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Rugby

The Beginners Guide To Watching Rugby Union


It’s officially summer, which means baseball watching season for most sports fans. Don’t get me wrong, baseball is great, but it doesn’t start heating up until the playoffs in October. I’m here to tell you there are alternatives, specifically rugby. There are a few sports referred to as rugby around the world, this article will cover rugby union. Here’s your guide to watching rugby union:

Rugby is the most complex simple game you’ll ever watch. At its core, rugby is one team with the ball running into another team defending, until the offensive team scores or loses the ball. However there are many rules that govern the teams’ interactions, and this is what confuses most newcomers to the game. I’m not going deep into the rule book here, just enough to make a rugby watchable for a first timer.

The Basic Rules

Knock-On/Forward Pass – The ball can not travel forward off a player’s hands. That means no forward passes or dribbling. The two ways you can advance the ball is kicking the ball or carrying the ball forward. Passes have to be either lateral or backwards. Result of breaking this rule: Scrum for the opposing team.

rugby scrum

Maybe the most commonly asked question is: What is that thing with all the guys mushed together in a big blob? That’s a scrum. On each team, eight of the 15 players, known as the forward pack, bind together. Three in the front, four in the middle and one at the back. They push forward in the same formation, while the team that didn’t commit the foul puts the ball into the scrum, hoping it comes out at the back of the scrum on their side. Around 90 percent of the time, the team that puts the ball in gets the ball back. Have a look at this video of scrums if you’re still confused.

Tackling – When one player tackles another there are three rules for the tackler. 1. Don’t tackle around the neck or above. 2. Don’t pile drive opponents head into the ground into the ground like you’re spiking a football. 3. Tackle with your hands and shoulders, not just your shoulders. Here’s a collection of big, but legal, hits.

Ruck – Once the player with the ball has been tackled, they must release it. What’s called a “ruck” is formed and the ball is up for grabs — the two teams have to fight for possession of the ball. Rules governing the contest for possession often vary referee to referee, but the basics are: stay on your feet, enter the ruck from your side of the field and don’t touch the ball until it’s secured by one team or outside of the ruck. Here’s a good explanation of rucking.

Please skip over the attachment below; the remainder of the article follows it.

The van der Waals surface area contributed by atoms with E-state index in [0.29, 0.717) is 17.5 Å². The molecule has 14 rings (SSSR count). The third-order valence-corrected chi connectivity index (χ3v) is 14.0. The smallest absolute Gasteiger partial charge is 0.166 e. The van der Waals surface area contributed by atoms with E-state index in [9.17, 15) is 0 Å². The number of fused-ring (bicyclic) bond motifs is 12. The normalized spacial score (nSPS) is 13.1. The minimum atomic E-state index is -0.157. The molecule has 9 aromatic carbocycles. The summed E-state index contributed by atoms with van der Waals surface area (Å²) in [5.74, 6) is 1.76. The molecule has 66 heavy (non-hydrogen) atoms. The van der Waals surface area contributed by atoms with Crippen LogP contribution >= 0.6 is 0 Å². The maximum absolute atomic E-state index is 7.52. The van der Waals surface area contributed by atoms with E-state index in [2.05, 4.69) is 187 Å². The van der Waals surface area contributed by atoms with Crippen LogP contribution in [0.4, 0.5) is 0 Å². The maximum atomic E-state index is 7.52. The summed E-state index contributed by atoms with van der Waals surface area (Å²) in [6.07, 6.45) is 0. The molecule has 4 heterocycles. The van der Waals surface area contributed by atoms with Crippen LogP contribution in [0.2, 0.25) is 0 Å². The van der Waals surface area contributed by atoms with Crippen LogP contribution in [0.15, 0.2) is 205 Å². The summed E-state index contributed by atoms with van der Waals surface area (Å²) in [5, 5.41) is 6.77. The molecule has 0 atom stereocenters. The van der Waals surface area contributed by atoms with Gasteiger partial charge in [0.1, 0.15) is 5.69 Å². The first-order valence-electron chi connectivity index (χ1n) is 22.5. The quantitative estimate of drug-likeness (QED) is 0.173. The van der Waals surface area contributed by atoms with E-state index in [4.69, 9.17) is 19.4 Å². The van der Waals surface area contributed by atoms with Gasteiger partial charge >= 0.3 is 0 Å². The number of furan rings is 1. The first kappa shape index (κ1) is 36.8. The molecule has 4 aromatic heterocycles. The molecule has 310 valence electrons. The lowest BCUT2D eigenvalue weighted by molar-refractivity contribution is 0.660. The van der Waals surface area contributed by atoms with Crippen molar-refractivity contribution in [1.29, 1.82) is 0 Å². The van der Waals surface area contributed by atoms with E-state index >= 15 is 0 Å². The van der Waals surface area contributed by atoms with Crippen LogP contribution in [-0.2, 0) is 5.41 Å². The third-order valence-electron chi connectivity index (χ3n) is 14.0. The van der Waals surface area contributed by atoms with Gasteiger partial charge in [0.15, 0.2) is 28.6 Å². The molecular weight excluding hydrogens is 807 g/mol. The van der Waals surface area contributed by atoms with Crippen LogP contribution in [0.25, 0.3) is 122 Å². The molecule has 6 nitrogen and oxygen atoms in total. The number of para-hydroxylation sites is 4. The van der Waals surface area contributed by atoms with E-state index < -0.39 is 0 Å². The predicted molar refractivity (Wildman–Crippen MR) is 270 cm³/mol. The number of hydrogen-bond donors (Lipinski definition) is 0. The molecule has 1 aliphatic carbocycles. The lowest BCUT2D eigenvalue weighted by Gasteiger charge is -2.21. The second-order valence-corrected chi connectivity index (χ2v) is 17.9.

Scoring

The goal of every rugby team is to score a “try.” There is an infinite number of ways to score tries, but they all involve crossing the goal line and touching the ball on the ground. One try is worth 5 points, after which the scoring team has the opportunity to kick the ball off the ground for a “conversion” worth two points.

The difficulty of a conversion depends on where the try scorer touches the ball down. Touch the ball down underneath the uprights and the conversion will be a chip shot, that most of you reading could make. Score next to the sideline and even good kickers will only make this conversion half the time. The only other way to score is off penalty kicks. A penalty kick is exactly like a conversion, but are awarded after foul play instead of following a try.

A rugby game is 80 minutes long with 40 minute halves and stoppage time similar to soccer. Draws are allowed but rarely occur in competition.

Where to Watch?

You have two options. Go to a British or Irish pub during a game or watch online live at a vaguely illegal site you didn’t get from me. Also, there are plenty of full games on YouTube and occasionally on NBC Sports. I would recommend watching international matches. My favorite competition is (besides the World Cup) the Rugby championship between New Zealand, Australia, South Africa and Argentina that starts in August. If you can’t wait try the Super 15, which features 15 regional teams from New Zealand, Australia and South Africa.

That’s it for your guide to watching rugby union. Try it out when the dog days of summer get you down.


  • David Heard

    My recommendation to anyone wanting to follow rugby from the US would be to watch Rugby League first, which has a structure similar to American Football what with each team having 6 tackles (think downs) to score before the opposition get the ball. The plus side here being that Rugby League is a summer sport and the world cup is taking place this year in England.

    This is coming from my own experience that I never understood Rugby Union until I played it, but Rugby League is much more viewer friendly for the uninitiated.

  • kiwipete

    Rugby League is a offshoot of true Rugby… not as nearly as popular. Rugby can be played at many levels.. I play competitive rugby at age 54… mind you tonight I am nursing a severely bruised hip.. time to stop… no way!

    Watch rugby and be amazed,,,


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